What Chick-Fil-A Employees Wish You Would Stop Doing When Ordering

As a fast food restaurant, Chick-fil-A has managed to achieve cult status among its fans that vouch for its tasty food options like chicken sandwiches and waffle fries. As noted by USA Today, Chick-fil-A was picked by consumers as the best fast food restaurant in 2021. And according to the American Customer Satisfaction Index, the eatery won top honors for the seventh year in a row. So they're doing something right!

But, while Chick-fil-A is a popular pick for many diners, its employees do wish that things worked a bit differently — and they often express these views on platforms like Reddit. A Redditor recently wrote that they really don't like it when customers don't pay attention to them when placing an order. As they explained, "I try my best to put on a smile and act enthusiastic, but I am SO tired of literally being ignored, I can't contain it anymore. I am catching myself rolling my eyes because I just can't believe people can be so rude." For them, it's unbelievable that some customers can simply ignore their presence and refuse to make eye contact when stepping up to the counter.

Chick-fil-A employees want customers to be more interactive

As discussed by the Reddit user (who also happens to be a Chick-fil-A employee), people often tend to simply look at their phones and don't pay attention when placing an order. The original poster added, "[They] act like I'm not even there other than to whisper, 'number 1' as quietly as possible and then complain that their order wasn't right when they get to the window." As evidenced by the comments in the thread, it seems to be a common complaint of many other workers.

One Chick-fil-A employee wrote that they can now read lips when taking an order and have learned to cope with the issue. They said that they really have to listen when someone has a mask on, though. Another person mentioned that they need to tell customers that they're slightly deaf and need to be louder. The employee added that it's a highly frustrating experience. Someone else had another suggestion, writing, "I've started pretending I can't hear people when they do this. When I ask them to speak up they don't, so if I can't understand them I just stare at them till they get the hint." So, it might be good to remember the next time you step up to the counter that a little common courtesy can go a long way.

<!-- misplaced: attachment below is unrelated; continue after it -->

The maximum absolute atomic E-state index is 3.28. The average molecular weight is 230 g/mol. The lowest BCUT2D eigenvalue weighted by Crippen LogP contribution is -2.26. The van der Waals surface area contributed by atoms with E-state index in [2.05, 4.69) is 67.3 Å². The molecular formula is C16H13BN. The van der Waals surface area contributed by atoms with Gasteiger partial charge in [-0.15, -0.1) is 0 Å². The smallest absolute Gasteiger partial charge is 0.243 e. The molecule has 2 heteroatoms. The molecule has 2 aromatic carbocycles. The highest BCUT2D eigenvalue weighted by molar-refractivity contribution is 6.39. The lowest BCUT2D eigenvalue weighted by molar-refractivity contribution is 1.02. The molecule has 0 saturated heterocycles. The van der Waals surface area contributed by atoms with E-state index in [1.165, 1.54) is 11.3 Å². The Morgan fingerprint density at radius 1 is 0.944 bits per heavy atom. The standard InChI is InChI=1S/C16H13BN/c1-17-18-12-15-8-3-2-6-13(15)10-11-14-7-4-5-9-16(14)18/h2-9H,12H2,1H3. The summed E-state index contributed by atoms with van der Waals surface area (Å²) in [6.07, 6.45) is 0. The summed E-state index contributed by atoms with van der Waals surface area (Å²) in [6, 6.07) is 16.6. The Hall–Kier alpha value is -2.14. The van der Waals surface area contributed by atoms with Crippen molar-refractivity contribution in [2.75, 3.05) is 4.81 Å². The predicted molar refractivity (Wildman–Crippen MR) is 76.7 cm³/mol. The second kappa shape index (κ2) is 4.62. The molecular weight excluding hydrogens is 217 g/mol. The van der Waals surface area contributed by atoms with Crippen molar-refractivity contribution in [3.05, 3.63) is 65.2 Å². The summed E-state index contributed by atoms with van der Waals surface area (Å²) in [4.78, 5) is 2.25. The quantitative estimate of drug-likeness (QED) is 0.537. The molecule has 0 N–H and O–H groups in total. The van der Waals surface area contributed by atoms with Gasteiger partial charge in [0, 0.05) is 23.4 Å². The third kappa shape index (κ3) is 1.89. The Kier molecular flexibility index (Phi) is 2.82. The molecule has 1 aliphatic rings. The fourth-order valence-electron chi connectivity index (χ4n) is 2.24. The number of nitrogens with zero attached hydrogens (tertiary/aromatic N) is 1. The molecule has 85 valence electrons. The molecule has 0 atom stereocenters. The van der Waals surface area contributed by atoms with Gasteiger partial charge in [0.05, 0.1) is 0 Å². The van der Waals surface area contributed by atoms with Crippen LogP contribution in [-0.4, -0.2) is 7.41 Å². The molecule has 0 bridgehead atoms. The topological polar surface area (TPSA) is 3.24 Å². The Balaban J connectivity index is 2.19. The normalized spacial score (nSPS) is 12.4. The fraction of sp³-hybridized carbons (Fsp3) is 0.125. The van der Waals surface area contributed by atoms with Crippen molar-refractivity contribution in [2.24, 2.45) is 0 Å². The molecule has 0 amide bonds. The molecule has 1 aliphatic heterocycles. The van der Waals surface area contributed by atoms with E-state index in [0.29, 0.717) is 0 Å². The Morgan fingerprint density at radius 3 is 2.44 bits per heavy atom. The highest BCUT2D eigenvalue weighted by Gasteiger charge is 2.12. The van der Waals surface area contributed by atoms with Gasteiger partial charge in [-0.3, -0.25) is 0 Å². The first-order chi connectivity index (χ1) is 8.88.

Chick-fil-A employees have a reputation for providing good service

In fact, Chick-fil-A employees are consistently praised in the food service industry for their overly polite behavior. According to Business Insider, the company's staff members are believed to easily be some of the most good-spirited in the food business, citing a report in QSR Magazine that revealed Chick-fil-A workers were "most likely" to thank their customers at their drive-thru locations and offer a smile when they pulled up.

This seems to be a conscious decision as far as the brand is concerned, making common courtesy a big part of employee training. "It's all about speed and accuracy, but we know our customers appreciate that we can be nice while being fast and accurate," Mark Moraitakis, senior director of hospitality and service design at the company told QSR in a statement. He added that simple things such as maintaining eye contact with customers can make a big difference when they're ordering food at the restaurant's drive-thru. And as discussed on Reddit, employees just hope that sign of respect could be returned.

Chick-fil-A focuses on its employee training, too

Chick-fil-A works extra hard to make sure that its staff feel ready to greet their customers in a friendly manner and assists them in every way possible. A former employee at the company was full of praise for the fast food brand, writing on Quora, "My customer service training with Chick-fil-A was excellent, better than any I've gotten from other entry-level job. They were fairly clear: Let the customer speak until they're done, go the extra mile, don't sweat the small expenses to win them over." 

That said, it can be a little tough for employees to stay calm when they have to confront rude customers who are unwilling to be polite in return. The former Chick-fil-A employee who wrote on Quora made a really great point when they said, "But most of all, it's really easy to be nice to someone who's polite in return." 

A former employee at Chick-fil-A who worked with the chain for several years also mentioned on another Reddit thread that some customers could be mean and took advantage of the fact that the staff members were so nice to them. However, they were so used to being polite that it was hard for them to move away from the script. In a great piece of perspective, the Redditor wrote that people can be "hostile" in any field, implying that it's an unavoidable part of life — and the only thing that can be controlled is someone's reaction to the situation.